Failures of software are commonplace everyday events. Yet such failures are not typically the result of a moth or other “actual bug”. Each such failure is instead caused by human error: some mistake has been made either in the requirements or in the implementation and these human mistake then have real world consequences, including sometimes compromising the safety and security of product users.

Should we, as a community of professionals, stop using the word “bug” and instead replace it with some other more honest term such as “error” or “mistake”? Might this help to raise the seriousness with which we approach our work and thereby the safety of the users of our product? What do you think? Comment below.

New BlueBorne Security Flaw Affects Embedded Systems Running Linux

Monday, October 16th, 2017 Michael Barr

A major security flaw in the Bluetooth communications protocol was recently discovered and has since been confirmed as exploitable in the real world. It is important that designers of embedded systems are aware of this security issue potentially affecting their products.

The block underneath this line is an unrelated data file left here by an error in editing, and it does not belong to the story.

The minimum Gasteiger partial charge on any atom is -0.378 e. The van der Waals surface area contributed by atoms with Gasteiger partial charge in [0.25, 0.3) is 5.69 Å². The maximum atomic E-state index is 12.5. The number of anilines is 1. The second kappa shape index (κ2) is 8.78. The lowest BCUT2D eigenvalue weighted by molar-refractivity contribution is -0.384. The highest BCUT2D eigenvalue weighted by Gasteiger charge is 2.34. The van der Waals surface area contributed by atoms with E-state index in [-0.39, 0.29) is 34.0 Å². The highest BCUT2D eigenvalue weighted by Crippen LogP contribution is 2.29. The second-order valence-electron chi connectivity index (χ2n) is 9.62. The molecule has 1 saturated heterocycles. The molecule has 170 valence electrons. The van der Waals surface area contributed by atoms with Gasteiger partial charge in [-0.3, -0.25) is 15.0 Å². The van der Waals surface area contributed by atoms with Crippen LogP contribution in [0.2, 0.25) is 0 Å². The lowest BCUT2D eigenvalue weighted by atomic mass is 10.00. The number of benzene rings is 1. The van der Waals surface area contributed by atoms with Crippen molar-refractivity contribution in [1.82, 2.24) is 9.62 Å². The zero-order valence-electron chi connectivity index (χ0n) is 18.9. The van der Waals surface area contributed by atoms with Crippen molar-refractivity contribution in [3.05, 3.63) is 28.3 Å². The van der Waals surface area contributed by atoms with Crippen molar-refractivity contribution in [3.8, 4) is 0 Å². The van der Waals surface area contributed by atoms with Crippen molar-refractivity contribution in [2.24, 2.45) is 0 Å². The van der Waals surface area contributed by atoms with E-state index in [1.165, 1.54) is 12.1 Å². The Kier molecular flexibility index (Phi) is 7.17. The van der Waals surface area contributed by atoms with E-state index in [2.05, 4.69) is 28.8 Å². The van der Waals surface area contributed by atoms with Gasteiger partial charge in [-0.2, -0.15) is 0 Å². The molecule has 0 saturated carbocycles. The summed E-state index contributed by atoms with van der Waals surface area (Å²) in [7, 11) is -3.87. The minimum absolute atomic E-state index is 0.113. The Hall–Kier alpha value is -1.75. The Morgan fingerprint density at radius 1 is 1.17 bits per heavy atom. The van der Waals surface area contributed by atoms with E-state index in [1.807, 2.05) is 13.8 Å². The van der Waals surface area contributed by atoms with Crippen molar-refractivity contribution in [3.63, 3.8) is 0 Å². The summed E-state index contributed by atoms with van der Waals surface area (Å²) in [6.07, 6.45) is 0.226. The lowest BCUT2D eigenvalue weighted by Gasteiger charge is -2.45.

So-called “BlueBorne” is an attack that can be performed over the air against an estimated 8.2 billion Bluetooth-enabled computers, including those that run operating systems variants such as Microsoft Windows, Apple’s OS-X and iOS, Google’s AndroidOS, and many Linux distros.

Many of the vulnerable computers are embedded systems or Internet-of-Things devices.

Specifically, any system running Linux kernel version 3.3-rc1 or later may be vulnerable to a remote code execution (RCE) attack following compromise by BlueBorne. This includes rebranded Linux derivatives such as Samsung’s Tizen operating system.

BlueBorne is potentially a very serious issue for embedded systems designers. For example, a medical device or other mission-critical product built on Linux within the last 5 or 6 years could be vulnerable to attack. Such an attack could include remote code execution or system takeover by an ill-willed party. In one hypothetical (for the moment, phew!) scenario, a BlueBorne-powered worm could deploy a ransomware attack that shuts down your products until a ransom is paid by you or your customers.

Designers of systems that may be affected should read this white paper for technical details:

Importantly, until a patch can be applied to your product to eliminate this vulnerability it is only possible to ensure system security by DISABLING Bluetooth entirely. That’s because BlueBorne is able to attack systems even when they are not in “discovery mode” or pairing.

Should your team need help securing affected products, Barr Group has security experts who can help.